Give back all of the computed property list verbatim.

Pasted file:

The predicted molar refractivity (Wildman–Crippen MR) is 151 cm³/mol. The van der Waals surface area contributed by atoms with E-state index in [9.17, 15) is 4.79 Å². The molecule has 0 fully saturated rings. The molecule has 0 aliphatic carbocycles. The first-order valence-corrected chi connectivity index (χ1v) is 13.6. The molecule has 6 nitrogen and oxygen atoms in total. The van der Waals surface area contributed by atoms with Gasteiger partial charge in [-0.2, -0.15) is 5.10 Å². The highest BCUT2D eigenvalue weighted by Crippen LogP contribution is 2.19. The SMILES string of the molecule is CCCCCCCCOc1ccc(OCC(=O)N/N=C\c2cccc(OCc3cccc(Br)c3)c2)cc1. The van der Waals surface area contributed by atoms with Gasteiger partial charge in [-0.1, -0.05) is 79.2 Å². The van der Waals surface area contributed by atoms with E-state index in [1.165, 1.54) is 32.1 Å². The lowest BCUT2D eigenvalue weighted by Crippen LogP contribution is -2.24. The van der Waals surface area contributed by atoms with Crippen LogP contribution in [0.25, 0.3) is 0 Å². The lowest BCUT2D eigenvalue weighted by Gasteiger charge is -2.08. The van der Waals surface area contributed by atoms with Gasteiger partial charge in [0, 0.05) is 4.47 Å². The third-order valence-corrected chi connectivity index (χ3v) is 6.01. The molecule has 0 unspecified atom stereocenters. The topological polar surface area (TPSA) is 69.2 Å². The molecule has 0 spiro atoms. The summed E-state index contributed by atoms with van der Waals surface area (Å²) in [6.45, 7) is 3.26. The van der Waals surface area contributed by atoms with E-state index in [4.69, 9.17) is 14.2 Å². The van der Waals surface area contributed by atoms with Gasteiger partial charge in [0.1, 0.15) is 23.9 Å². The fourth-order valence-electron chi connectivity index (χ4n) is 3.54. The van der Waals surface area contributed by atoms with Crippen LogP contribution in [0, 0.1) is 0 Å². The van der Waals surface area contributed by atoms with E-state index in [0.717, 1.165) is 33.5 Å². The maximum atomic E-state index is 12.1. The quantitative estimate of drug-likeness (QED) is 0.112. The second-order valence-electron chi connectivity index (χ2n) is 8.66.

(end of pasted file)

The predicted molar refractivity (Wildman–Crippen MR) is 151 cm³/mol. The van der Waals surface area contributed by atoms with E-state index in [9.17, 15) is 4.79 Å². The molecule has 0 fully saturated rings. The molecule has 0 aliphatic carbocycles. The first-order valence-corrected chi connectivity index (χ1v) is 13.6. The molecule has 6 nitrogen and oxygen atoms in total. The van der Waals surface area contributed by atoms with Gasteiger partial charge in [-0.2, -0.15) is 5.10 Å². The highest BCUT2D eigenvalue weighted by Crippen LogP contribution is 2.19. The SMILES string of the molecule is CCCCCCCCOc1ccc(OCC(=O)N/N=C\c2cccc(OCc3cccc(Br)c3)c2)cc1. The van der Waals surface area contributed by atoms with Gasteiger partial charge in [-0.1, -0.05) is 79.2 Å². The van der Waals surface area contributed by atoms with E-state index in [1.165, 1.54) is 32.1 Å². The lowest BCUT2D eigenvalue weighted by Crippen LogP contribution is -2.24. The van der Waals surface area contributed by atoms with Crippen LogP contribution in [0.25, 0.3) is 0 Å². The lowest BCUT2D eigenvalue weighted by Gasteiger charge is -2.08. The van der Waals surface area contributed by atoms with Gasteiger partial charge in [0, 0.05) is 4.47 Å². The third-order valence-corrected chi connectivity index (χ3v) is 6.01. The molecule has 0 unspecified atom stereocenters. The topological polar surface area (TPSA) is 69.2 Å². The molecule has 0 spiro atoms. The summed E-state index contributed by atoms with van der Waals surface area (Å²) in [6.45, 7) is 3.26. The van der Waals surface area contributed by atoms with E-state index in [4.69, 9.17) is 14.2 Å². The van der Waals surface area contributed by atoms with Gasteiger partial charge in [0.1, 0.15) is 23.9 Å². The fourth-order valence-electron chi connectivity index (χ4n) is 3.54. The van der Waals surface area contributed by atoms with Crippen LogP contribution in [0, 0.1) is 0 Å². The van der Waals surface area contributed by atoms with E-state index in [0.717, 1.165) is 33.5 Å². The maximum atomic E-state index is 12.1. The quantitative estimate of drug-likeness (QED) is 0.112. The second-order valence-electron chi connectivity index (χ2n) is 8.66.